Friday, May 15th, 2015

The Art of Art Journaling: Backgrounds


Art by Stephanie Smith

Over the years, I’ve been fortunate for the ability to test, review and play with a wide variety of Exaclair products, including this “Verge de France” laid finish card stock.

While I’m guessing these cards are typically used for invitations and the like, I’ve recently been drawing on them with colored pencils and I really like them for two reasons: the first is how the laid lines add texture to the piece. Secondly, I simply like using the color of the card stock as the background color.

(The technique of painting over top of a colored “ground” or background, is known as “Imprimatura”  – Italian for “first layer or more commonly, an underpainting.) 

Open stock G-Lalo stationery like this, and other hard to find Exaclair items can be purchases from Paper Bistro, Exaclair’s e-commerce site for consumers. (Some items may be limited to stock on hand) 

Prismacolor Premier colored pencils on G Lalo stationery. Art by Stephanie Smith

Many people will add background color to the pages of their journals because it makes it fun to write or sketch in them. Not up for writing or drawing today? Just make backgrounds!

111809 014
Art by Stephanie Smith

This is one of the early Webnotebooks which had the Rhodia name printed in the lower right corner of each page. For the background, I used fountain pen inks applied with a sponge brush and then drew over top of them with a white gel ink pen. (Here’s a few more pieces with inky backgrounds)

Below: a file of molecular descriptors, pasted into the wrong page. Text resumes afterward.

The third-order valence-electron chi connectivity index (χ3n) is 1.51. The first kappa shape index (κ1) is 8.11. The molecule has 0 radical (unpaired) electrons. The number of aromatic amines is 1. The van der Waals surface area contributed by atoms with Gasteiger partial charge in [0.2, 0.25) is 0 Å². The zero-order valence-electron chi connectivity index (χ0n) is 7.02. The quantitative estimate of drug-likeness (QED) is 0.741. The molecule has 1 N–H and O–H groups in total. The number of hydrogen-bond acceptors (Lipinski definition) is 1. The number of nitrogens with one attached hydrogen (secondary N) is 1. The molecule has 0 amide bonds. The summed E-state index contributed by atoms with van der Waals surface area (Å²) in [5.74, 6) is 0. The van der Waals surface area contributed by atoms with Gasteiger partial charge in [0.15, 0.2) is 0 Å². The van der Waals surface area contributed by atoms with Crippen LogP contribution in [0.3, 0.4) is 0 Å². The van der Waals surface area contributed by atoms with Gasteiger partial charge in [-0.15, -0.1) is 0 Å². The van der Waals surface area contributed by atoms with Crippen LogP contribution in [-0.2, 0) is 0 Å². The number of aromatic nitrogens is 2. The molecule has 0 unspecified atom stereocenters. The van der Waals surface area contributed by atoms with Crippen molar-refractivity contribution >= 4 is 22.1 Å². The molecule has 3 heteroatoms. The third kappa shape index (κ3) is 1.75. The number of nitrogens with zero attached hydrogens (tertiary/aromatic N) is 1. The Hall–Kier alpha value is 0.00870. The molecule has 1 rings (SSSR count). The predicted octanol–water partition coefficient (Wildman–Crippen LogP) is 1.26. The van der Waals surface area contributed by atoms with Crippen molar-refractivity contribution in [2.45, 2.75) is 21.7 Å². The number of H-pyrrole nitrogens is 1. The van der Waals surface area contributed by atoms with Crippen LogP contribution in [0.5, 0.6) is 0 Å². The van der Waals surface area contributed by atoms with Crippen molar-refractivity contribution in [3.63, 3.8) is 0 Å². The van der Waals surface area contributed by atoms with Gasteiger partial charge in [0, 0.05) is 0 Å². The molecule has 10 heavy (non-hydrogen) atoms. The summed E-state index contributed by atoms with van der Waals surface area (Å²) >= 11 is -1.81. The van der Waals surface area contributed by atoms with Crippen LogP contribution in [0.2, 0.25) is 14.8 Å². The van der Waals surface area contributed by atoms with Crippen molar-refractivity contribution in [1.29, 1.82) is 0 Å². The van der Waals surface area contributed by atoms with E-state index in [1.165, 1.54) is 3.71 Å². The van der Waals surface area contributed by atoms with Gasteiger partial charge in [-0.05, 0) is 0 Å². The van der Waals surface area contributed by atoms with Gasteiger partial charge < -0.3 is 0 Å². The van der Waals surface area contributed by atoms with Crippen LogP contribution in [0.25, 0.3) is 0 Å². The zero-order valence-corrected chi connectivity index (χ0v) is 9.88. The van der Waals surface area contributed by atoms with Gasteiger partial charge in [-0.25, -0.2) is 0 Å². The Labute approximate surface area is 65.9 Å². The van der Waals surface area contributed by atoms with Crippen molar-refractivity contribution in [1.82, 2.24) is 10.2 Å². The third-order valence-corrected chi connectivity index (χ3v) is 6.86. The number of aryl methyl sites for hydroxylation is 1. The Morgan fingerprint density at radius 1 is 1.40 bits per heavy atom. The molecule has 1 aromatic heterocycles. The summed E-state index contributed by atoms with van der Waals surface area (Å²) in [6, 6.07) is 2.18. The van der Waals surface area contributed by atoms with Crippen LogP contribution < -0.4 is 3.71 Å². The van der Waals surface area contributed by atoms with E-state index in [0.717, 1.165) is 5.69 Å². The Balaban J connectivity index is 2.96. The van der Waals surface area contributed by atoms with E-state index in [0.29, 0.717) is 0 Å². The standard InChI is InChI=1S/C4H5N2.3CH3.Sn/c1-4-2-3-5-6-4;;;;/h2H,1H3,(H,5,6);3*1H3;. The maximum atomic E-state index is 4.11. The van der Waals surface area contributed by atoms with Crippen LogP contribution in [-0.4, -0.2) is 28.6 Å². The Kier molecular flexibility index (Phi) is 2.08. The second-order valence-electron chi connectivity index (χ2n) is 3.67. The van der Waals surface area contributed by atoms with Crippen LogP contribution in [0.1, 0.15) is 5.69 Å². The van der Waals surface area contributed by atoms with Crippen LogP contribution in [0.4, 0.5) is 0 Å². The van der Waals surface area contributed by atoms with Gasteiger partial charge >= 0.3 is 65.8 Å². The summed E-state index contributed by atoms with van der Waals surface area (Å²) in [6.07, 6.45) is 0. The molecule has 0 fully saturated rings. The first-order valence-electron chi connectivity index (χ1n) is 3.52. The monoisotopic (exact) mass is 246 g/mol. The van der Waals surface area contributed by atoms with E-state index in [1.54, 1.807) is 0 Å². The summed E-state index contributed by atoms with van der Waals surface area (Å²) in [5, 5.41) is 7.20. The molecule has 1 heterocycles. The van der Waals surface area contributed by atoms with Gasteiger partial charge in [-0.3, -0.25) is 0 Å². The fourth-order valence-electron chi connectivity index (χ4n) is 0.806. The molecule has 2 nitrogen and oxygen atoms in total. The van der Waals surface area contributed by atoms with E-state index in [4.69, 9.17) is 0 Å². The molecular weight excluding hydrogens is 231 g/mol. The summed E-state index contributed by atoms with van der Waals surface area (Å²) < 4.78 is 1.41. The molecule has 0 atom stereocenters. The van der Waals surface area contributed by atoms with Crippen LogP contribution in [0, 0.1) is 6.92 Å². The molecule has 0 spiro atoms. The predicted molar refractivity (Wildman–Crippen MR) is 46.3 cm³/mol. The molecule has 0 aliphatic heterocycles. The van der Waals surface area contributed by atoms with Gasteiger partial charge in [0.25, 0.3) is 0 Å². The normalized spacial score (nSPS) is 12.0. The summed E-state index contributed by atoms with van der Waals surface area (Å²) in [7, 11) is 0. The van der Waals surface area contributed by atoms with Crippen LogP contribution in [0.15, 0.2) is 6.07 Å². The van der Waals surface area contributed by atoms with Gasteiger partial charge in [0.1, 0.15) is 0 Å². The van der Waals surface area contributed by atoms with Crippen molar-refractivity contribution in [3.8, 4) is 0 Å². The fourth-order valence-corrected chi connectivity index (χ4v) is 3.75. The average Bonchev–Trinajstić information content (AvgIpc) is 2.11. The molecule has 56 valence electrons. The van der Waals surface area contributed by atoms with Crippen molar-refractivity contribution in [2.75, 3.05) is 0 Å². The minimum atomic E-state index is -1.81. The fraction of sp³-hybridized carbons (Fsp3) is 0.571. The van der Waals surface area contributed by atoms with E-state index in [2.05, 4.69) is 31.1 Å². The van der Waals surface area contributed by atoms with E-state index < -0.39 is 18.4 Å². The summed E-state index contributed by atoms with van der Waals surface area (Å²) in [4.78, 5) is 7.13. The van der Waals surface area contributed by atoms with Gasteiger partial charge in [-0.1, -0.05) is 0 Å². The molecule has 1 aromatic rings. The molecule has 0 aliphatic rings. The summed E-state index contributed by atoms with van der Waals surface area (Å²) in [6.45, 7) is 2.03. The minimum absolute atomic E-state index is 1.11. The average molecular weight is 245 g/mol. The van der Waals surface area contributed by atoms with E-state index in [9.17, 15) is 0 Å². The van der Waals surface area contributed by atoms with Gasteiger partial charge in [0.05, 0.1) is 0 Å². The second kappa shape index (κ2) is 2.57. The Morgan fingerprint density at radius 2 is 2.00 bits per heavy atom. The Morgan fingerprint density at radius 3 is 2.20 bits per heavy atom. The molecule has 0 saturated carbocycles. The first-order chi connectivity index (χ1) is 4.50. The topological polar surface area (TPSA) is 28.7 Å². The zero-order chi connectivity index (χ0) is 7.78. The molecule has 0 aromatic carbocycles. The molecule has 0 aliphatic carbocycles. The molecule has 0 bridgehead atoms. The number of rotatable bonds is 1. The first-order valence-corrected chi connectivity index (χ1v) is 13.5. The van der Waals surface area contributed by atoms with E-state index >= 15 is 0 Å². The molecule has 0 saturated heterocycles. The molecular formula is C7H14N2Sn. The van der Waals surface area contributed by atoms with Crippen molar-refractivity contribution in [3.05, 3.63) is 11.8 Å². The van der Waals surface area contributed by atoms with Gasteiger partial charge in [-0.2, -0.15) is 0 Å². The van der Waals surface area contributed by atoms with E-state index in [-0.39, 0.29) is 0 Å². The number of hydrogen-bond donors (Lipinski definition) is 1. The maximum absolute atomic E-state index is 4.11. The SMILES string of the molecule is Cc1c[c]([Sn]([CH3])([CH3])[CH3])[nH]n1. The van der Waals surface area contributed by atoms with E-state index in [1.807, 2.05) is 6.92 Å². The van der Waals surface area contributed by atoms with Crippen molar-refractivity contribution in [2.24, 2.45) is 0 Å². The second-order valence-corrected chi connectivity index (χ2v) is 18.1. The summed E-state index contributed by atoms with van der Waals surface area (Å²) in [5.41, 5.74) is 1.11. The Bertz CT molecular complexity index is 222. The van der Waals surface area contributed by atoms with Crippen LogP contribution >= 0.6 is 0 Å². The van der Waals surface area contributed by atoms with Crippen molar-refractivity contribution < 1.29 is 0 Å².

021311 042
Manifestation Mandala by Stephanie Smith

This is also a Webnotebook, and for the black background, I covered the page with acrylic black gesso, then drew on it with a white gel pen. (Black gesso in my journals led me to paint almost exclusively over a black background. Examples can be found here.)

Art by Stephanie Smith

In this smaller Webbie, I used PanPastels to create this colored background. Marker and I believe, colored pencil was added over top.

Need more inspiration for creating colored backgrounds in your journals or art journals?

Art Journaling 101 – Background Techniques

Creating Backgrounds from Mixed Media Techniques for Art Journaling

How to quickly paint pages in your art journal that you can easily write and draw on

Fearless Art Journaling, Part 3: Backgrounds

Background Techniques

6 thoughts on “The Art of Art Journaling: Backgrounds

  1. @StoneZebra – I personally don’t think that would be a good idea because the pastel dust could clog up the pen or be harsh on the nib. Maybe try a calligraphy dip nib instead?

  2. Hey Stephanie,

    Just wondering if it’s okay to use a fountain pen on top of pan pastels? I’ve always worried it would damage the nib.

Leave a Comment:

Your email address will not be published. Required fields are marked *


A modern notebook since 1934

Buy Rhodia